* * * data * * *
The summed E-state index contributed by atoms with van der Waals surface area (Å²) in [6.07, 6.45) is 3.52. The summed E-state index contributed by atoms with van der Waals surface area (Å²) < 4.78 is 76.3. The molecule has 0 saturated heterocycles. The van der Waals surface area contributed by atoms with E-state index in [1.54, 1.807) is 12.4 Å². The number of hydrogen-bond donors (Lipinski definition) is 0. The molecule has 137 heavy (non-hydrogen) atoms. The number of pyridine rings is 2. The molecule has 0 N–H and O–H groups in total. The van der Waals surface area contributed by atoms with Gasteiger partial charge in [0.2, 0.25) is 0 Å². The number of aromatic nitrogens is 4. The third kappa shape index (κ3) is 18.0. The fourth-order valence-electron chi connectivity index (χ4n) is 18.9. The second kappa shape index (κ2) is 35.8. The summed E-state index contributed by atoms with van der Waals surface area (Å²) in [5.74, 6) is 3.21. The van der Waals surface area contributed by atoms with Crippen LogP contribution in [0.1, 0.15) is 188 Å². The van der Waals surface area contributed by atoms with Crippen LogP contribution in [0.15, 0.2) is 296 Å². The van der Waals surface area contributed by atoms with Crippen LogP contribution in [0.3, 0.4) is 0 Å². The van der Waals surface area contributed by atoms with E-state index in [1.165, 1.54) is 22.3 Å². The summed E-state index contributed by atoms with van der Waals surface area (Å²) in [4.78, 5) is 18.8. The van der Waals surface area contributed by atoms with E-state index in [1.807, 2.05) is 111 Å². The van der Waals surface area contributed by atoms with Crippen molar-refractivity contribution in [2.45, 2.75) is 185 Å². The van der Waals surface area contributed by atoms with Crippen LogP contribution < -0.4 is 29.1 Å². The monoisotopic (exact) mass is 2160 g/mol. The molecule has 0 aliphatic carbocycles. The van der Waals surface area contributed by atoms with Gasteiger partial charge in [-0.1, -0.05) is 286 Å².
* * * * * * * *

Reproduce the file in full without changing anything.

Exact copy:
The summed E-state index contributed by atoms with van der Waals surface area (Å²) in [6.07, 6.45) is 3.52. The summed E-state index contributed by atoms with van der Waals surface area (Å²) < 4.78 is 76.3. The molecule has 0 saturated heterocycles. The van der Waals surface area contributed by atoms with E-state index in [1.54, 1.807) is 12.4 Å². The number of hydrogen-bond donors (Lipinski definition) is 0. The molecule has 137 heavy (non-hydrogen) atoms. The number of pyridine rings is 2. The molecule has 0 N–H and O–H groups in total. The van der Waals surface area contributed by atoms with Gasteiger partial charge in [0.2, 0.25) is 0 Å². The number of aromatic nitrogens is 4. The third kappa shape index (κ3) is 18.0. The fourth-order valence-electron chi connectivity index (χ4n) is 18.9. The second kappa shape index (κ2) is 35.8. The summed E-state index contributed by atoms with van der Waals surface area (Å²) in [5.74, 6) is 3.21. The van der Waals surface area contributed by atoms with Crippen LogP contribution in [0.1, 0.15) is 188 Å². The van der Waals surface area contributed by atoms with Crippen LogP contribution in [0.15, 0.2) is 296 Å². The van der Waals surface area contributed by atoms with Crippen LogP contribution in [0.3, 0.4) is 0 Å². The van der Waals surface area contributed by atoms with E-state index in [1.165, 1.54) is 22.3 Å². The summed E-state index contributed by atoms with van der Waals surface area (Å²) in [4.78, 5) is 18.8. The van der Waals surface area contributed by atoms with E-state index in [1.807, 2.05) is 111 Å². The van der Waals surface area contributed by atoms with Crippen molar-refractivity contribution in [2.45, 2.75) is 185 Å². The van der Waals surface area contributed by atoms with Crippen LogP contribution < -0.4 is 29.1 Å². The monoisotopic (exact) mass is 2160 g/mol. The molecule has 0 aliphatic carbocycles. The van der Waals surface area contributed by atoms with Gasteiger partial charge in [-0.1, -0.05) is 286 Å².